South Dakota FLDS camp spurs suspicion

The people occupying a secretive and growing compound southwest of Pringle are practicing polygamy and are likely conducting under-age marriages, say two former members of the sect led by Warren Jeffs, who was convicted last week of rape as an accessory.

Jeffs is the head of the Fundamentalist Church of Jesus Christ of Latter Day Saints, headquartered in the twin border towns of Hildale, Utah, and Colorado City, Ariz. He was convicted of the rape as an accessory charge last week in Utah, and faces similar charges in Arizona.

Jeffs was a fugitive for several years and was suspected to have hidden for a time at the compound about 12 miles southwest of Pringle in the southern Black Hills.


The FLDS is also considered to be a cult of Christianity. Sociologically,the group is a high-control cult.

The people in the compound, who consider Jeffs their prophet, are practicing polygamy, which is a central tenet of the FLDS church, according to Isaac Wyler of Colorado City, an ex-FLDS member.

“That’s a no-brainer,” Wyler said of the polygamy question. “I know they’re practicing illegal, under-age marriages in there because they can get away with it. Warren has received revelations from God that he’s supposed to be marrying these girls at young ages. He would have to have a completely new revelation for that to change.”

The Journal has not been able to contact members of the compound.

Jeffs likely took refuge at the Pringle compound at some point during the years he was a fugitive, Wyler said, although he probably spent most of his time on the road.

Wyler said FLDS members in Hildale-Colorado City, as well as compounds elsewhere in the country, follow Jeffs’ teachings. Wyler said Jeffs excommunicated him, along with 19 other leaders of Colorado City-Hildale, in 2004.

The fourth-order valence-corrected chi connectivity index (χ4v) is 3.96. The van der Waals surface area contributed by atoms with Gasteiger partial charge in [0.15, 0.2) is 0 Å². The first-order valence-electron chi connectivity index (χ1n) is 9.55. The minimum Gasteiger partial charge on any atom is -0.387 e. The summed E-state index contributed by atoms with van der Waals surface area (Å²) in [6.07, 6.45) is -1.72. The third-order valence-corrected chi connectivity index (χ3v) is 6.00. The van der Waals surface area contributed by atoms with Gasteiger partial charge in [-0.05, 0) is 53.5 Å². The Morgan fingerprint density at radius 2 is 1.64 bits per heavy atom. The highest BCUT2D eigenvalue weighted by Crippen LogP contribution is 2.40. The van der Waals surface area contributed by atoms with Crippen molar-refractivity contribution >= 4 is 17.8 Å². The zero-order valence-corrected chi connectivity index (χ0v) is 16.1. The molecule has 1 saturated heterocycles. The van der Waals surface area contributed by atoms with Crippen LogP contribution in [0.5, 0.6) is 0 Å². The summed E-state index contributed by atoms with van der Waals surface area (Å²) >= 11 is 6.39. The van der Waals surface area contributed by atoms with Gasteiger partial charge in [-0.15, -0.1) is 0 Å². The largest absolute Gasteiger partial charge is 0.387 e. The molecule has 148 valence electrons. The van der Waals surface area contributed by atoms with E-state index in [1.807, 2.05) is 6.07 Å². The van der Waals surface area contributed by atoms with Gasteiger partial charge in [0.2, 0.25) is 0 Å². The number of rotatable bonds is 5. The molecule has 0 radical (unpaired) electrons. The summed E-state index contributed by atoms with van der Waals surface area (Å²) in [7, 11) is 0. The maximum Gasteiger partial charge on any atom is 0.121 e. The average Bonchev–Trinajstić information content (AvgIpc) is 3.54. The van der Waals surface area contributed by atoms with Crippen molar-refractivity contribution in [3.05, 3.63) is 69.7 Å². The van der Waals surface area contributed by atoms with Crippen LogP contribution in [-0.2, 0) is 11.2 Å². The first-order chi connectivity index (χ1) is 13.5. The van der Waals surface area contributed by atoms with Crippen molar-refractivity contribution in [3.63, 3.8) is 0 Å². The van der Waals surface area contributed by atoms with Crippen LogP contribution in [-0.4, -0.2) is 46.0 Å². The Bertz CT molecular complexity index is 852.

Jane Blackmore, a former FLDS member from Canada who visited the Pringle compound in August in an unsuccessful attempt to see her daughter and grandchildren also said she believes the compound members are practicing polygamy.

Blackmore of Creston, British Columbia, said she can’t be certain whether the secretive compound is practicing polygamy and under-age marriage. “From the history and the past, I believe they’re still practicing both,” Blackmore said.

Blackmore, accompanied by other family members, went to the compound on Aug. 25 in an attempt to visit her daughter, Suzie Johnson, and her grandchildren, but she was turned away by several FLDS men, Blackmore said.

The compound members called the Custer County Sheriff’s Office and a deputy arrived and told them they had to leave because the compound is private property.

Blackmore said she recognized some of the men as FLDS leaders from Colorado City, even though they were wearing wigs.

Custer County Sheriff Rick Wheeler has said nobody has filed a complaint that compound members are practicing polygamy or are breaking any other laws.

Wheeler and other county officials say the compound has, in fact, met every county requirement, including building permits.